And yes, we all have a story and, I believe, we all have purpose. I think sometimes it just takes a while for us to be properly prepared to take them on.

    Cheers
    Brian
     
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  12. B Griffin

    B Griffin Gold Member Gold Member

    Dec 22, 2007
    We're never too old to learn from anyone. I learn things from my friends and other members in this sub-forum all the time. It's one of the reasons I have been hanging out here for almost 12 years :)
     
  13. JRTufts

    JRTufts Gold Member Gold Member

    217
    Jan 11, 2020
    I always enjoy reading your work Brian. With all you’ve experienced and your skill with written word you could definitely write a book. :thumbsup:
     
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  14. B Griffin

    B Griffin Gold Member Gold Member

    Dec 22, 2007
    Thank you JR, I'm glad you enjoy it! And thanks for the vote of confidence!

    I've been involved in a couple of books I collaborated on with other authors. In 2010 to aid in surviving a "post-fall" scenario. We wrote everything in forum style, as it was essentially just a hidden invitation only forum, and then published the works in 2012. I wish I still had my hardbacks of that, there were only a few and those sold at pretty high prices later when I needed money to help fund a divorce and beginning single parenthood with a broken leg in 2017.

    I have a lot of material I have been working on for a few books, a including documenting as much of what has happened here in the south east since last march as I can to write a book on this story later. Which makes just getting starting on something difficult when there is so much to consider and choose from. So I have been thinking about writing up the story of the war with the street gang back in 2009 since that story has already reached it's conclusion, and all I have to do now is write it out.

    I find it interesting that while I sat here at my desk, quietly typing out this reply saying none of this out loud, I got this text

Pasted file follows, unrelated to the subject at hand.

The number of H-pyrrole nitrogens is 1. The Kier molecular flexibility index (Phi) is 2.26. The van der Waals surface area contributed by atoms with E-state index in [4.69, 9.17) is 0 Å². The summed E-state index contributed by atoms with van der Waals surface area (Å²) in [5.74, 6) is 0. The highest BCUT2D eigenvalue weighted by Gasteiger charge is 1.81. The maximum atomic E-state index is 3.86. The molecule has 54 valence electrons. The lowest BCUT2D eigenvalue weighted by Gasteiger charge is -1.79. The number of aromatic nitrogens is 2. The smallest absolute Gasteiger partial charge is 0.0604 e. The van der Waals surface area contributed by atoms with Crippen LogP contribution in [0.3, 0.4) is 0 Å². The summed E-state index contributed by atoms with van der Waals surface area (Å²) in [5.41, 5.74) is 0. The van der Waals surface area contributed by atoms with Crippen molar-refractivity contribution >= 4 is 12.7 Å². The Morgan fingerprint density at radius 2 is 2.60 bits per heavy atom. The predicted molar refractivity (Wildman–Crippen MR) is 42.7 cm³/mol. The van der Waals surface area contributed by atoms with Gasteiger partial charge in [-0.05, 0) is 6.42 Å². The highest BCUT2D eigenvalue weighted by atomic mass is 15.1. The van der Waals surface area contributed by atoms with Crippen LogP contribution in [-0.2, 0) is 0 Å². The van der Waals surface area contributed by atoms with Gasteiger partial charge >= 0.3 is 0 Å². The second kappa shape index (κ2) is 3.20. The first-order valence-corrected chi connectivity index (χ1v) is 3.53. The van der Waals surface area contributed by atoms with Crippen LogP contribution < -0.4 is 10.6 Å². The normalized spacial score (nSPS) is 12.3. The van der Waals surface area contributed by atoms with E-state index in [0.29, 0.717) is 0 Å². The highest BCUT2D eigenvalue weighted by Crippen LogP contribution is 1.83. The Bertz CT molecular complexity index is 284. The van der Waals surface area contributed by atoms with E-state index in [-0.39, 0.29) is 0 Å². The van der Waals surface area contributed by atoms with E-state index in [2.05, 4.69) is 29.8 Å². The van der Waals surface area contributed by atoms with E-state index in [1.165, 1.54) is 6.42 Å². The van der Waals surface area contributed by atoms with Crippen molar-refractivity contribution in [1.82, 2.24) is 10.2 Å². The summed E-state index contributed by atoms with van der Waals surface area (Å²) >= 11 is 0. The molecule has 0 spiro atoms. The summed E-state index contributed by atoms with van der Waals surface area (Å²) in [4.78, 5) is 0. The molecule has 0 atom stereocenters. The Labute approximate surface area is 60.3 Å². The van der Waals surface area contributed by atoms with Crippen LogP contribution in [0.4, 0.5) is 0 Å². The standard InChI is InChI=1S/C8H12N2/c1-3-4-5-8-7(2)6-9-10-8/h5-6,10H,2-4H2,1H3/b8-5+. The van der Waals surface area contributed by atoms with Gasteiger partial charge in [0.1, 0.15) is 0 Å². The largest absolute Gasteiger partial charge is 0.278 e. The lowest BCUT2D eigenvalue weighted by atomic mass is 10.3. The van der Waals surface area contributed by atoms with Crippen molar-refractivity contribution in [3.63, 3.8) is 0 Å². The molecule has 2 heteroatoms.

[​IMG]

    [​IMG]

    We are living in a very interesting time period.

    .
     
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  15. JRTufts

    JRTufts Gold Member Gold Member

    217
    Jan 11, 2020
    That’s great you’ve been involved in some projects already. The book about the happenings since last March would definitely be an interesting read as well as the one about the war against the street gang.

    Targeted advertising, it also takes what you say in conversation. Privacy is a thing of the past.
     
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  16. B Griffin

    B Griffin Gold Member Gold Member

    Dec 22, 2007
    Thanks. Today makes the 367th day since the Coronavirus Task Force was created, and then things started moving at breakneck speeds in what seemed to essentially be a DDOS attack on the minds of the viewers taking it all in. The goal seemed to be to make it impossible to remember and keep up with it all. So rather than even attempt to take notes at the time, where I'd most likely overthink it or make the wrong notes anyway, I just gathered screen shots and images from the net, quotes of the important players, videos of important pressers, and took several thousand images and several videos of my own in my travels, in place of writing notes. The thought being that an image is worth a thousand words, and seen in hindsight can say so much more about the situation than any hurriedly written note could say.

    I know about the marketing. I grew up in an advertising agency, and understand how their thinking works. I get it, and I get their greed. That was a sort of unintentional test of Google, or Chrome anyway, the only common factor. My devices are not synced, something my phone "complains" about regularly. And the phone about 40 meters away from myself and my computer. In my silent and dark bedroom in an adjoining building with all apps closed. The only tab open on my computer was the Blade Forums tab using chrome, and I'm hardwired, not using wi-fi. Then I got the text sent to my phone advertising a publisher as I typed about writing the books. I texted back two text. One explaining I prefer to do my own writing thank you, and the other was simply "STOP", and there have been no more text.
     
  17. Mr. Tettnanger

    Mr. Tettnanger

    651
    Jul 14, 2012
    Good article! Thank you!
     
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  18. B Griffin

    B Griffin Gold Member Gold Member

    Dec 22, 2007
    Thank you sir! I'm glad you enjoyed it!